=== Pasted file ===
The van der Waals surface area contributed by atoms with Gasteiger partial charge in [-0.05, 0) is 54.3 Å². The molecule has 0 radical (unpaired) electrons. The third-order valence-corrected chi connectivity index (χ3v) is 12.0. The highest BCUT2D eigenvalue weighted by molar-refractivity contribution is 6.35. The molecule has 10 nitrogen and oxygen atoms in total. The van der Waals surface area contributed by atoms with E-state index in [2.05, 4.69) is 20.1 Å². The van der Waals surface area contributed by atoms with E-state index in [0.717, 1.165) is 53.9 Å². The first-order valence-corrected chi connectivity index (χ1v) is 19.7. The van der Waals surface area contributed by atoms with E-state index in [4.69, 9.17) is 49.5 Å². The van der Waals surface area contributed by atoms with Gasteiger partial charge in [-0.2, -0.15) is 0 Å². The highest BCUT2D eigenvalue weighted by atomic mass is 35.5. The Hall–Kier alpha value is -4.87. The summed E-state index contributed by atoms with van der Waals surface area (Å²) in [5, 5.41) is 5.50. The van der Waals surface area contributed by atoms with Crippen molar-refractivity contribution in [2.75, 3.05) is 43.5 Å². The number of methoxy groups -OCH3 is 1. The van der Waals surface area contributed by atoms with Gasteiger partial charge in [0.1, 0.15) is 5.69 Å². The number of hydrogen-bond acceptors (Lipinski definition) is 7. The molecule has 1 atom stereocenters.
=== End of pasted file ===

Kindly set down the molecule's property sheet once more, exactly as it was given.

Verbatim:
The van der Waals surface area contributed by atoms with Gasteiger partial charge in [-0.05, 0) is 54.3 Å². The molecule has 0 radical (unpaired) electrons. The third-order valence-corrected chi connectivity index (χ3v) is 12.0. The highest BCUT2D eigenvalue weighted by molar-refractivity contribution is 6.35. The molecule has 10 nitrogen and oxygen atoms in total. The van der Waals surface area contributed by atoms with E-state index in [2.05, 4.69) is 20.1 Å². The van der Waals surface area contributed by atoms with E-state index in [0.717, 1.165) is 53.9 Å². The first-order valence-corrected chi connectivity index (χ1v) is 19.7. The van der Waals surface area contributed by atoms with E-state index in [4.69, 9.17) is 49.5 Å². The van der Waals surface area contributed by atoms with Gasteiger partial charge in [-0.2, -0.15) is 0 Å². The highest BCUT2D eigenvalue weighted by atomic mass is 35.5. The Hall–Kier alpha value is -4.87. The summed E-state index contributed by atoms with van der Waals surface area (Å²) in [5, 5.41) is 5.50. The van der Waals surface area contributed by atoms with Crippen molar-refractivity contribution in [2.75, 3.05) is 43.5 Å². The number of methoxy groups -OCH3 is 1. The van der Waals surface area contributed by atoms with Gasteiger partial charge in [0.1, 0.15) is 5.69 Å². The number of hydrogen-bond acceptors (Lipinski definition) is 7. The molecule has 1 atom stereocenters.